Painting pointers from a seasoned color connoisseur
Sue Wadden, director of color marketing for Sherwin-Williams, took questions on the Washington Post's Home Front online chat last week. Here is an edited excerpt.
Matching trim, wall
Question: What are your thoughts on painting trim the same color as the wall? I am putting my home on the market in 24 months and plan to repaint my dining and formal living rooms a neutral. Should I embrace this trend, or will it be played out by then?
Answer: I love this trend. Love it. I think it creates really high drama in a room and has a timeless appeal. Now, I would also suggest selecting one room to try it in first before committing to the entire home. Because you are planning on listing your home in 24 months, select a color that will coordinate with the neutrals in the rest of your home. You may also want to consider taking the trim and wall a few shades darker to accentuate the drama of the room.
The right white
Q: I would love your suggestions for choosing a shade of white for all rooms in an open floor plan. I realize lighting plays a big role here, and our rooms do not get a lot of natural bright light. I don't want the color to feel cold or sterile or to be too yellowy. Any suggestions, also, on trim?
A: Believe it or not, finding just the right white can be daunting. I am a fan of the Goldilocks principle when it comes to white: not too cold (sterile) and not too hot (yellow). I call the whites done right “neutral whites,” which include Heron Plume, Alabaster and Origami White. If you're looking for a shade darker, try Egret White, Eider White or City Loft. For trim, try Extra White or Pure White.
Q: I plan to paint the first floor of my house a single color to make it appear larger and more unified. Is gray still the go-to neutral color? If so, can you suggest some gray paints that are on the warmer side?
A: I love warm grays. My favorites are Repose Gray, Agreeable Gray, Fleur de Sel and Popular Gray. These are very nice light grays that trend warm. If you want something a bit darker in shade, just move down the strip a shade or two deeper in the same color family.
Q: For interior brick, do you suggest oil-based paint or latex paint?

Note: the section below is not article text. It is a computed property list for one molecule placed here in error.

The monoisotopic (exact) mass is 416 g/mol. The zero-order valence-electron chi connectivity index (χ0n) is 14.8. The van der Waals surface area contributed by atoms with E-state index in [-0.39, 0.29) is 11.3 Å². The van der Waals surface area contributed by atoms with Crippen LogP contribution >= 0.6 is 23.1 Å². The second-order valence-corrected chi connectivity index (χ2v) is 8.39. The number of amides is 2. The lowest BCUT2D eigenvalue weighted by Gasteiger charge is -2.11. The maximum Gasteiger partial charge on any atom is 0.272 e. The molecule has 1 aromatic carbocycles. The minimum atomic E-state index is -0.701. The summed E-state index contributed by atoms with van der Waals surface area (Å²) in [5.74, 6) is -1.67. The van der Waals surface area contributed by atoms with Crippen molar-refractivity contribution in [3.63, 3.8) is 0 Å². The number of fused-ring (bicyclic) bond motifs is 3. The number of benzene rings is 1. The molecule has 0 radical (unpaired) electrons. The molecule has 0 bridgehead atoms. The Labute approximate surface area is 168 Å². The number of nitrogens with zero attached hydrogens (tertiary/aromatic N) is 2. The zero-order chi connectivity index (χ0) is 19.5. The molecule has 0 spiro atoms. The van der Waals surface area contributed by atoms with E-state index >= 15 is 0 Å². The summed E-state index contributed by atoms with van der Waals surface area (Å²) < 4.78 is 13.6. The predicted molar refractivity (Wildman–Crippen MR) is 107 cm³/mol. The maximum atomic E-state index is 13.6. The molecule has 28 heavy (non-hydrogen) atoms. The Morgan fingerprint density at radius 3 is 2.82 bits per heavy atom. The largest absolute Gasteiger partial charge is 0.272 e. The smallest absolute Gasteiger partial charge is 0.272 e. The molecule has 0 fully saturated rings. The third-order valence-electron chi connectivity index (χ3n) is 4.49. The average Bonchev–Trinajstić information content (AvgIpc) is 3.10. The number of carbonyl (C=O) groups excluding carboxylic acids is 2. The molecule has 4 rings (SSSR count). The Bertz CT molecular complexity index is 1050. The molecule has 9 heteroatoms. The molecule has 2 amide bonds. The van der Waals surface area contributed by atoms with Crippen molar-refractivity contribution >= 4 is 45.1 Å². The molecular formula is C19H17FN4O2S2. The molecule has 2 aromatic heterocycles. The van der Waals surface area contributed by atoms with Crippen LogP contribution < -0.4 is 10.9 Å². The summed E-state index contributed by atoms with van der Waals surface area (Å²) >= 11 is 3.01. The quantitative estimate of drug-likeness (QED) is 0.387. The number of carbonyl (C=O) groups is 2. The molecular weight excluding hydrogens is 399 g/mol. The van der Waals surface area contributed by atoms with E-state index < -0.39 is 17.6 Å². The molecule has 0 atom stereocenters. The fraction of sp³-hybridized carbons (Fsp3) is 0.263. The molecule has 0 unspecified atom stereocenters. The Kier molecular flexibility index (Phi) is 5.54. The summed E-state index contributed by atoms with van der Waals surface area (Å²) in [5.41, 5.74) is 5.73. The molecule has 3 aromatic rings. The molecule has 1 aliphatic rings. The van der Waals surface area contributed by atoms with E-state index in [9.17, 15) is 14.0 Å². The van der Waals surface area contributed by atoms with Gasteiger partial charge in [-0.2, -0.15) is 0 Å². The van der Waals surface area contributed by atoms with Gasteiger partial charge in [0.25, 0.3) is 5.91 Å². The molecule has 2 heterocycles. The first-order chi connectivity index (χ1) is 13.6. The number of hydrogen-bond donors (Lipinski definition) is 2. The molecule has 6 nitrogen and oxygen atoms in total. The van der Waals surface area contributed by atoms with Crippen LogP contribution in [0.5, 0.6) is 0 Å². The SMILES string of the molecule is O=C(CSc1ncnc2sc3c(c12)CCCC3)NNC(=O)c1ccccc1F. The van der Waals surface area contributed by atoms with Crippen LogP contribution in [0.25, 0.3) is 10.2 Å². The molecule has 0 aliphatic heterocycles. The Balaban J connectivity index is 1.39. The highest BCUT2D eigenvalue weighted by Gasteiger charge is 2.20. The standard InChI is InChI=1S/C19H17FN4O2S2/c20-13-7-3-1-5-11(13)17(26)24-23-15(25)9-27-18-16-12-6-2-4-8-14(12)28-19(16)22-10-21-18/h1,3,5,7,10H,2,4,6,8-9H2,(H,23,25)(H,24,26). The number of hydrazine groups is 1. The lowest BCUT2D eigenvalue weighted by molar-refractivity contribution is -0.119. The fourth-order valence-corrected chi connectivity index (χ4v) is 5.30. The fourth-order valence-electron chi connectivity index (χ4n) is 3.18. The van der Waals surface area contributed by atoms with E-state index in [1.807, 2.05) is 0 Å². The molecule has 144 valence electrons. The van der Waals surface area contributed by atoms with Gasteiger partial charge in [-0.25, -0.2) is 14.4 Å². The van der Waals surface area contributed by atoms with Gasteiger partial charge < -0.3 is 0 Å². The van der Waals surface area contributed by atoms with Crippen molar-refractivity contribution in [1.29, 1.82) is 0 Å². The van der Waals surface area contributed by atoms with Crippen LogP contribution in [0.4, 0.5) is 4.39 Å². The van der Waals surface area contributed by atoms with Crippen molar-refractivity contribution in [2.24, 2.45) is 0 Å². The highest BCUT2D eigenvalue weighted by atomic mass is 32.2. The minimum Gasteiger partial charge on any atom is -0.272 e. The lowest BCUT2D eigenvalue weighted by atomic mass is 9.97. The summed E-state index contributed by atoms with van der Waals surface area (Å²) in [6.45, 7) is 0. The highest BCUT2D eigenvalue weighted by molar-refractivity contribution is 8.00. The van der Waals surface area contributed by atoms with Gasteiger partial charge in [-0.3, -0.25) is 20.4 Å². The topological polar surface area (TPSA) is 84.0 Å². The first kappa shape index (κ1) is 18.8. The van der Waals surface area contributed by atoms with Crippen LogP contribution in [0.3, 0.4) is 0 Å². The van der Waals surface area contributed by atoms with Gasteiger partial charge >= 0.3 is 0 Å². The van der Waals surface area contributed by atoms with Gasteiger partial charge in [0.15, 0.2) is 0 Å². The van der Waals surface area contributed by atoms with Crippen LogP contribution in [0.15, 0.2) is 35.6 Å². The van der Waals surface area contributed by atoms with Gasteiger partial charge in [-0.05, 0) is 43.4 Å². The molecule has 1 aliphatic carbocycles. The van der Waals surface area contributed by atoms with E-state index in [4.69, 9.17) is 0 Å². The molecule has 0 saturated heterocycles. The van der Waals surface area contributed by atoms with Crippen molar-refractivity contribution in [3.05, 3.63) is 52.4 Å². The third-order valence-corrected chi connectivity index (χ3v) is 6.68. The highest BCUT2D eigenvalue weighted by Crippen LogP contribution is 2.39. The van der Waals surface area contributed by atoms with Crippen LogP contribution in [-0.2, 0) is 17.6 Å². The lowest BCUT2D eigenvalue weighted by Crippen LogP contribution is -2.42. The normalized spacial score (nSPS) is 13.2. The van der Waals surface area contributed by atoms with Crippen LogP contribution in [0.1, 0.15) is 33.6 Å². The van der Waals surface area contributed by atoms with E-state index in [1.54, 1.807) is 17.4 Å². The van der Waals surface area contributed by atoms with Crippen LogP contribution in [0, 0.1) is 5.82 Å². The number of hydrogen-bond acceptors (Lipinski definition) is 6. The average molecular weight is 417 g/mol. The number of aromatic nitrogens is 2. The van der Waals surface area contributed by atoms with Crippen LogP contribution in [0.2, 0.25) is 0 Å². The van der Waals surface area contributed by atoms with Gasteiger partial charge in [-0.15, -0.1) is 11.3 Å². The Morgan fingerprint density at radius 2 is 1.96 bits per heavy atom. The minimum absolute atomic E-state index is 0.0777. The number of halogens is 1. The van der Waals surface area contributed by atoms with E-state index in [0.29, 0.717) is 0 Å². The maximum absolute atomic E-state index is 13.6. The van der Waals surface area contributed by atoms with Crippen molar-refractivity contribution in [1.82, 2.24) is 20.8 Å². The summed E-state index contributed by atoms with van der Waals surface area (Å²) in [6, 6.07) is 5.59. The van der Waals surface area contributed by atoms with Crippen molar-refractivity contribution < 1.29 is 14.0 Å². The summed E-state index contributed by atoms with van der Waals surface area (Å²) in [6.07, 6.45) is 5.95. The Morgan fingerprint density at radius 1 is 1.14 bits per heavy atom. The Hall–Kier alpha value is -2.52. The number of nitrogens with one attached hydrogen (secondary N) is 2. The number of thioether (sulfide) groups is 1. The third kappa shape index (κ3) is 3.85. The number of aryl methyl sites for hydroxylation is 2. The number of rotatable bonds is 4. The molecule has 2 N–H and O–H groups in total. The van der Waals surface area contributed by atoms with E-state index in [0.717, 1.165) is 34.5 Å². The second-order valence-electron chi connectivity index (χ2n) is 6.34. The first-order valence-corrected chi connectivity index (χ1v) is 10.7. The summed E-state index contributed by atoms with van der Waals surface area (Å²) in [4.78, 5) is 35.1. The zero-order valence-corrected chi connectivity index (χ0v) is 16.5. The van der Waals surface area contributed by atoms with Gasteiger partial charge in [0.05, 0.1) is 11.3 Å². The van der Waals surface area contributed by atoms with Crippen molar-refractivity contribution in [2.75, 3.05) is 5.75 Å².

A: I would recommend a high-quality latex product for a top coat, but more important, you are going to want to use a good primer as your base. I'm not sure whether your brick has been painted before, but it's important to seal the surface before top-coating. We have some great latex products that will perform very well in this application, namely Emerald Interior or Duration Home Interior.
Q: Every time I repaint a room, I spend too much time choosing colors. I hit the jackpot, however, when I painted my den the Sherwin-Williams color Whole Wheat, which looks gorgeous day and night. But I just can't make a decision about my fairly large old kitchen, which has two north-facing windows, a black oven and a stainless-steel fridge. We just installed unfinished upper and lower cabinets. There's plenty of artificial lighting, but I want a nice, cheerful kitchen. I tend to like Tuscany-style colors, but I'm not sure that would be appropriate. I'm not averse to painting the upper and lower cabinets different colors. I'm up for any suggestions, even if you tell me I should go neutral or off-white.
A: Whole Wheat is a fantastic color. Bravo! Dover White is a timeless white that is consistently a top pick for whites. If you aren't opposed, I'd suggest painting your upper cabinets Dover White and keeping your base cabinets wood. This would allow for a soft color on the wall, such as a warm gray or soft gray-green, which would balance the Whole Wheat den. For gray, try Mindful Gray or Colonnade Gray. For a gray-green, try Comfort Gray or Contented.